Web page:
Few of Butler's works, indeed, show more strikingly his brilliant powers as a controversialist and his implacable determination to get at the truth of whatever engaged his attention.
reader can once fully grasp the intention of the style, and its affectation of the tone of indignant orthodoxy, and perceive also how utterly destructive are its 'candid admissions' to the whole fabric of supernaturalism, he will enjoy a rare treat. It is not however for the purpose of recommending what we at least regard as a piece of exquisite humour, that we call attention to The Fair Haven, but &c. &c."
* * * * *
This is very dreadful; but what can one do?
Again, The Scotsman speaks of the writer as being "throughout in downright almost pathetic earnestness." While The National Reformer seems to be in doubt whether the book is a covert attack upon Christianity or a serious defence of it, but declares that both orthodox and unorthodox will find matter requiring thought and answer.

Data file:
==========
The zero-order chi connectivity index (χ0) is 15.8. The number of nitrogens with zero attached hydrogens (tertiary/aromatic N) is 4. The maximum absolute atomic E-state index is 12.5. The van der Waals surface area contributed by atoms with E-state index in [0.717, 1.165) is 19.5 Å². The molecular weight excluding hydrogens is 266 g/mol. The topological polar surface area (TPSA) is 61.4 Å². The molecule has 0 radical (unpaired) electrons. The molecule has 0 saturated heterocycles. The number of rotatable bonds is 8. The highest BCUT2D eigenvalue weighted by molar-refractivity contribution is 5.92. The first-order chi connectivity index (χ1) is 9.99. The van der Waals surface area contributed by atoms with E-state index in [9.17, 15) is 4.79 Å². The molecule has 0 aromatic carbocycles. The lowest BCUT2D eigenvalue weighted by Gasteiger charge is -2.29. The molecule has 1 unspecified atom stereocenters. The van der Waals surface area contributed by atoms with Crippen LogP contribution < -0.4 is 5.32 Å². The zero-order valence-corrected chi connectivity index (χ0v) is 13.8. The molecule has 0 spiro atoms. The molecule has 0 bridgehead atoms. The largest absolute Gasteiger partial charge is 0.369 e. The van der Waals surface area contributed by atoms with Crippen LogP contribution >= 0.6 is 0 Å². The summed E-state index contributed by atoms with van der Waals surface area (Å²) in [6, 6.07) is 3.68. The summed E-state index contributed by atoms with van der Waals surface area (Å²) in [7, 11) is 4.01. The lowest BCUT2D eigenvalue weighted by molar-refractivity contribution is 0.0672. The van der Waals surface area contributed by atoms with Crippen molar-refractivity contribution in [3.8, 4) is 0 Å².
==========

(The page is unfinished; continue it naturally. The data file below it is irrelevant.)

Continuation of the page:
I am not responsible for the interpretations of my readers. It is only natural that the same work should present a very different aspect according as it is approached from one side or the othe